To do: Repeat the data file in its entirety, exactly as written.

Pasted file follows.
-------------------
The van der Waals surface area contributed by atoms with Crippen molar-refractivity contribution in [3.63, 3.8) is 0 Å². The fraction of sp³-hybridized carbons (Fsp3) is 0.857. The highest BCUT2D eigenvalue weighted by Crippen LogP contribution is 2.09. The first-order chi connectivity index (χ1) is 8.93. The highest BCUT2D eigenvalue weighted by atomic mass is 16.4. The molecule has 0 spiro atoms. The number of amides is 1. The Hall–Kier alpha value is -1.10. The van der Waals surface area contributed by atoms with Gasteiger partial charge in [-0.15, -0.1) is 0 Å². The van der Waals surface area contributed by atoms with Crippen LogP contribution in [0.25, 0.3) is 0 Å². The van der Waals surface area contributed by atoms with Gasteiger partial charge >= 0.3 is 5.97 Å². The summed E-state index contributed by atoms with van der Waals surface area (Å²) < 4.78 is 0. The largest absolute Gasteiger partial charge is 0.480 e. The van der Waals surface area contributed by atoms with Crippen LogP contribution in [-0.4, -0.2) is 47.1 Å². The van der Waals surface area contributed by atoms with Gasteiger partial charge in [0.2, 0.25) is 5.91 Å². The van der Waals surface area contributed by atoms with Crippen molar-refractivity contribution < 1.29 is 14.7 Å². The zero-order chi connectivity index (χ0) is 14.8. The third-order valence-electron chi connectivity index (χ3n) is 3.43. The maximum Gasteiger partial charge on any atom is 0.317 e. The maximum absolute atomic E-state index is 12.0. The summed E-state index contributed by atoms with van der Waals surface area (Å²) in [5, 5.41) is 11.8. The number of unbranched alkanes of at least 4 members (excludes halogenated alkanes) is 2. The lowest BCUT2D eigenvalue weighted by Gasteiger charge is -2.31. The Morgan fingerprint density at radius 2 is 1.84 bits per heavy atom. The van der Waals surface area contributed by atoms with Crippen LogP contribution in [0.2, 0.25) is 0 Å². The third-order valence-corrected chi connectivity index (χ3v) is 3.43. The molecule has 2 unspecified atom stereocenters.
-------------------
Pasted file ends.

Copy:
The van der Waals surface area contributed by atoms with Crippen molar-refractivity contribution in [3.63, 3.8) is 0 Å². The fraction of sp³-hybridized carbons (Fsp3) is 0.857. The highest BCUT2D eigenvalue weighted by Crippen LogP contribution is 2.09. The first-order chi connectivity index (χ1) is 8.93. The highest BCUT2D eigenvalue weighted by atomic mass is 16.4. The molecule has 0 spiro atoms. The number of amides is 1. The Hall–Kier alpha value is -1.10. The van der Waals surface area contributed by atoms with Gasteiger partial charge in [-0.15, -0.1) is 0 Å². The van der Waals surface area contributed by atoms with Crippen LogP contribution in [0.25, 0.3) is 0 Å². The van der Waals surface area contributed by atoms with Gasteiger partial charge >= 0.3 is 5.97 Å². The summed E-state index contributed by atoms with van der Waals surface area (Å²) < 4.78 is 0. The largest absolute Gasteiger partial charge is 0.480 e. The van der Waals surface area contributed by atoms with Crippen LogP contribution in [-0.4, -0.2) is 47.1 Å². The van der Waals surface area contributed by atoms with Gasteiger partial charge in [0.2, 0.25) is 5.91 Å². The van der Waals surface area contributed by atoms with Crippen molar-refractivity contribution < 1.29 is 14.7 Å². The zero-order chi connectivity index (χ0) is 14.8. The third-order valence-electron chi connectivity index (χ3n) is 3.43. The maximum Gasteiger partial charge on any atom is 0.317 e. The maximum absolute atomic E-state index is 12.0. The summed E-state index contributed by atoms with van der Waals surface area (Å²) in [5, 5.41) is 11.8. The number of unbranched alkanes of at least 4 members (excludes halogenated alkanes) is 2. The lowest BCUT2D eigenvalue weighted by Gasteiger charge is -2.31. The Morgan fingerprint density at radius 2 is 1.84 bits per heavy atom. The van der Waals surface area contributed by atoms with Crippen LogP contribution in [0.2, 0.25) is 0 Å². The third-order valence-corrected chi connectivity index (χ3v) is 3.43. The molecule has 2 unspecified atom stereocenters.